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Two Oxford landlords fined over state of properties
TEN people lived in this East Oxford house, it has emerged as two rogue landlords were prosecuted.
Mulazim Hussain and Momodou Chune owned separate properties in Oxford that breached licensing and safety legislation.
Six landlords have been prosecuted under new houses of multiple occupation rules and last night Oxford City Council warned there would be more to come.
At Hussain’s house in Howard Street, East Oxford, 10 occupants lived in filthy conditions and the property was not licenced. Jeremy Franklin, prosecuting for the city council, told Oxford magistrates: “Towards the end of 2011, the council exercised its powers to bring in a licensing scheme relating to HMOs.
“The effect of that scheme is that from January 24, 2012, it became a requirement for all two-storey properties with five or more occupants who form two or more households to be licensed with the council.
“Whereas a breach of the requirements carries a maximum fine of £5,000, failing to licence the HMO carries a maximum fine of £20,000.
“What happened in this case was that on November 29 (Hussain) was the freehold owner of the property at 69 Howard Street, Oxford.”
Among 13 defects listed were faulty fire doors, an “extension socket behind the cooker at risk of burning”, building materials in the front and rear gardens and no electrical safety certificate.
Hussain, 71, of Drove Acre Road, East Oxford, did not attend court and was not represented.
In writing, he admitted failing to get a licence for an HMO and eight counts of breaching HMO regulations and was fined £6,730, a £15 victims’ surcharge and £250 costs.
Chune admitted four counts of failing to comply with HMO regulations and was fined £665, a £15 victims’ surcharge and £250 costs. At Chune’s home in Cuddesdon Way, Blackbird Leys, the council reported seven occupants when an officer visited on January 17.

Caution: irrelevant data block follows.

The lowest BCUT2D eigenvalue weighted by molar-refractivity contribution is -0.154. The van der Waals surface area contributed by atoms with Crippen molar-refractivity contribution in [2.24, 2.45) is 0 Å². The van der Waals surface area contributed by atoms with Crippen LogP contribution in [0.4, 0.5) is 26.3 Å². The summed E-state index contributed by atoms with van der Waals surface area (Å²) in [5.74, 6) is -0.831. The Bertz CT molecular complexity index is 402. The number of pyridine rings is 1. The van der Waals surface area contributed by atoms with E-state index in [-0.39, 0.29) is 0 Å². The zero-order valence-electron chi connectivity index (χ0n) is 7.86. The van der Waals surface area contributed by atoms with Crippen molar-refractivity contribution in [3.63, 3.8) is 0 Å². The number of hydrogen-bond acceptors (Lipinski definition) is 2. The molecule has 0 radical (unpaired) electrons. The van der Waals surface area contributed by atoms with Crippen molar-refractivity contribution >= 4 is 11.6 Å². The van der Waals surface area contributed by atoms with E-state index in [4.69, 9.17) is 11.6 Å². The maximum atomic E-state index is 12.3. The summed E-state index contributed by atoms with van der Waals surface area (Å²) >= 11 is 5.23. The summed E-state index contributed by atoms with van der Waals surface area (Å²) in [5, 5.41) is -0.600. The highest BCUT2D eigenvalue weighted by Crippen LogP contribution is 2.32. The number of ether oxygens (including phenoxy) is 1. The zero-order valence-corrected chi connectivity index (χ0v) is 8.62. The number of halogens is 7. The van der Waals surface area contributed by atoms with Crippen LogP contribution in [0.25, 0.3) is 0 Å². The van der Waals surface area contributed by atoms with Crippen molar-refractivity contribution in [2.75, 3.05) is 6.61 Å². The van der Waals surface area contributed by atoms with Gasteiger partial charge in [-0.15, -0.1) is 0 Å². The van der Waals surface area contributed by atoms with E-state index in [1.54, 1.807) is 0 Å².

Mr Franklin, who said “the regulations exist to ensure that HMOs are kept in a reasonable standard of maintenance, cleanliness and tidiness”, reported four breaches of regulations.
Chune, 44, had not displayed his name and contact details in the property, a downstairs smoke alarm was not working, the kitchen work surfaces were “grimy and not capable of being effectively cleaned” and the defendant could not produce a gas appliance test certificate. Chune, of Berry Close, Blackbird Leys, defended himself and denied there were seven occupants of the house.
He said the property was now managed by a lettings agent and was in much better shape. Mandy Holding, 49, is a neighbour of Chune’s property. Speaking after the hearing, she told the Oxford Mail she believed there were currently five foreign men living in the three-bedroom house. She said: “We have had all sorts in there.
“You never know how long they will be there and who the next lot will be,” she added. “It’s just ridiculous. He doesn’t look after the property.”
She said the former owner left nearly four years ago, adding: “When she had it, it was quite nice.” Hussain is a retired builder who has owned the Howard Street seven-bedroom home since 1981.
He receives about £2,000 a month in rent. Speaking after the hearing, he told the Oxford Mail he had tried to repair his property as soon as anything was reported wrong.
He said: “It’s not fair. I have tried my best to look after it.” He said he could not pay the fine and hoped to appeal. He also claimed some of the problems were caused by a “nuisance tenant”.
Oxford City Council has prosecuted six landlords for failure to licence since April.
Seven landlords have accepted formal cautions and eight cases are awaiting prosecution.
In another four cases, the council will offer the landlords formal cautions.
Ed Turner, deputy leader at the council, said it was important to impose tough penalties on rogue landlords. He said more prosecutions were likely to follow as Oxford had such a buoyant rental market.
He said: “The majority of landlords do a good professional job but we know in Oxford there is a minority who let there tenants down badly and sometimes put them in danger.”
PROBLEMS: The house in Howard Street
- Faulty fire doors
- Extension socket behind the cooker at risk of burning
- Building materials in the front and rear gardens
- Windows and ventilation not in good repair
- Fixtures and fittings not in clean, working order
- Garden not in safe and tidy condition
- No electrical safety certificate
- Proper lighting not fitted
- Downstairs smoke alarm not working
- Kitchen work surfaces “grimy and not capable of being effectively cleaned”
- Could not produce a gas appliance test certificate
- Failed to display his name and contact details in the property